Nature "A Murder of Crows"

Nature "A Murder of Crows"

Mon, 10/17/2011 - 9:00pm

Pictured: North American crow

Credit: Courtesy of Copyright 2009 A Murder of Crows Inc. Photographer: Keith Brust

New research has shown that crows are among the most intelligent animals in the world.

Crows do not have the best of reputations. They are generally dismissed as spooky — Hitchcock used them quite successfully to frighten moviegoers — or as a general nuisance; scarecrows were, after all, invented to scare crows away from crops. But their image is about to take a turn. New research has shown that they are among the most intelligent animals in the world, able to use tools as only elephants and chimpanzees do, able to recognize each other’s voices and 250 distinct calls. They are social, mate for life and raise their young for as long as five years. They’re able to recognize individual humans and pick them out of a crowd up to two years later. Crow experts from around the world sing their praises and present the viewer with captivating new footage of crows as they’ve never been seen before.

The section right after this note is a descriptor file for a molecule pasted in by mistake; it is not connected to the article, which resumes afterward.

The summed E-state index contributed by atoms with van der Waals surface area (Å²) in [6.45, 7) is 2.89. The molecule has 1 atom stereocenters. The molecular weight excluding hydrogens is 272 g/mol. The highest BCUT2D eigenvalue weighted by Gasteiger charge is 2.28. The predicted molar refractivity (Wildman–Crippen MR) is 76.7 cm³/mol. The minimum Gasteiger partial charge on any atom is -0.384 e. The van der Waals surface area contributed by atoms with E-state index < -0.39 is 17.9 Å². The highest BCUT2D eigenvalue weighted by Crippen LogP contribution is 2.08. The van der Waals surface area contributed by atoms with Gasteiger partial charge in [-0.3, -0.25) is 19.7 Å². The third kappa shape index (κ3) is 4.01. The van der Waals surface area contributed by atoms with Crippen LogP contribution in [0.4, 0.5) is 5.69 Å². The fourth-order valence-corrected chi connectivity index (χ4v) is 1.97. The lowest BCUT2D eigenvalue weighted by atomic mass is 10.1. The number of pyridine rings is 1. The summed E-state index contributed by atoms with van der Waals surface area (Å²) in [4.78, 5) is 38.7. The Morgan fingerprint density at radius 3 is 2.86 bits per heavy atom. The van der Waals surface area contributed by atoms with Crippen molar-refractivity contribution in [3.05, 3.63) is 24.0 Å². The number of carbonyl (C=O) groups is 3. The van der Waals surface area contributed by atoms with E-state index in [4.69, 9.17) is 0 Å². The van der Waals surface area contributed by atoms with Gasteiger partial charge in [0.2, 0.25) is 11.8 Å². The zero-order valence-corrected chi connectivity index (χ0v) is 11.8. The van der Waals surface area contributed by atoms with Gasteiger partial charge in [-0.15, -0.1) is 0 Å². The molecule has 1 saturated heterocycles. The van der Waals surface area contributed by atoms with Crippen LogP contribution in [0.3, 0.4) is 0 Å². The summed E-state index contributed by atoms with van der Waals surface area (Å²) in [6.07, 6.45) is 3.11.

Nature "A Murder of Crows" airs Monday, October 17 at 9 p.m. on WXXI World (cable 524/DT21.2).

For 29 years, NATURE has been the benchmark of natural history programs on television, capturing the splendors of the natural world from the African plains to the Antarctic ice. The series has won more than 600 honors from the television industry, parent groups, the international wildlife film community and environmental organizations, including 10 Emmys, three Peabodys and the first award given to a television program by the Sierra Club.

This program is offered with Descriptive Video (DVi), which provides concise descriptions of the sets, scenery, costumes, action, and other important visual elements between the dialogue of the program.

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